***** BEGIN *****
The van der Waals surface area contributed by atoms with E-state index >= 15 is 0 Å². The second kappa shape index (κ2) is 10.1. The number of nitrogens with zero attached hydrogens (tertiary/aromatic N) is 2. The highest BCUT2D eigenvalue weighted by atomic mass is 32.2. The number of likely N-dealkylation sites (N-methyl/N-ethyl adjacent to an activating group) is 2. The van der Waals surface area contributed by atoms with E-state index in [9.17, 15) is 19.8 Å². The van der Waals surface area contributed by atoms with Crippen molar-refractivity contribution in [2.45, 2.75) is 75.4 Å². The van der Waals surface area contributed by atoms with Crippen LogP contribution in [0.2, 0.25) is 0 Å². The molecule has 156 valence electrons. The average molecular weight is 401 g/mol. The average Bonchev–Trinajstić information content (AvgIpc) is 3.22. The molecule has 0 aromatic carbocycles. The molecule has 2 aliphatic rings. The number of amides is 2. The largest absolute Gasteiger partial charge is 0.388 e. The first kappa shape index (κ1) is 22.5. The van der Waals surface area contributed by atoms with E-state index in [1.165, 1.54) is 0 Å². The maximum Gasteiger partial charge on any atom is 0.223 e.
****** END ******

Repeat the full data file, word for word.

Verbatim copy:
The van der Waals surface area contributed by atoms with E-state index >= 15 is 0 Å². The second kappa shape index (κ2) is 10.1. The number of nitrogens with zero attached hydrogens (tertiary/aromatic N) is 2. The highest BCUT2D eigenvalue weighted by atomic mass is 32.2. The number of likely N-dealkylation sites (N-methyl/N-ethyl adjacent to an activating group) is 2. The van der Waals surface area contributed by atoms with E-state index in [9.17, 15) is 19.8 Å². The van der Waals surface area contributed by atoms with Crippen molar-refractivity contribution in [2.45, 2.75) is 75.4 Å². The van der Waals surface area contributed by atoms with Crippen LogP contribution in [0.2, 0.25) is 0 Å². The molecule has 156 valence electrons. The average molecular weight is 401 g/mol. The average Bonchev–Trinajstić information content (AvgIpc) is 3.22. The molecule has 0 aromatic carbocycles. The molecule has 2 aliphatic rings. The number of amides is 2. The largest absolute Gasteiger partial charge is 0.388 e. The first kappa shape index (κ1) is 22.5. The van der Waals surface area contributed by atoms with E-state index in [1.165, 1.54) is 0 Å². The maximum Gasteiger partial charge on any atom is 0.223 e.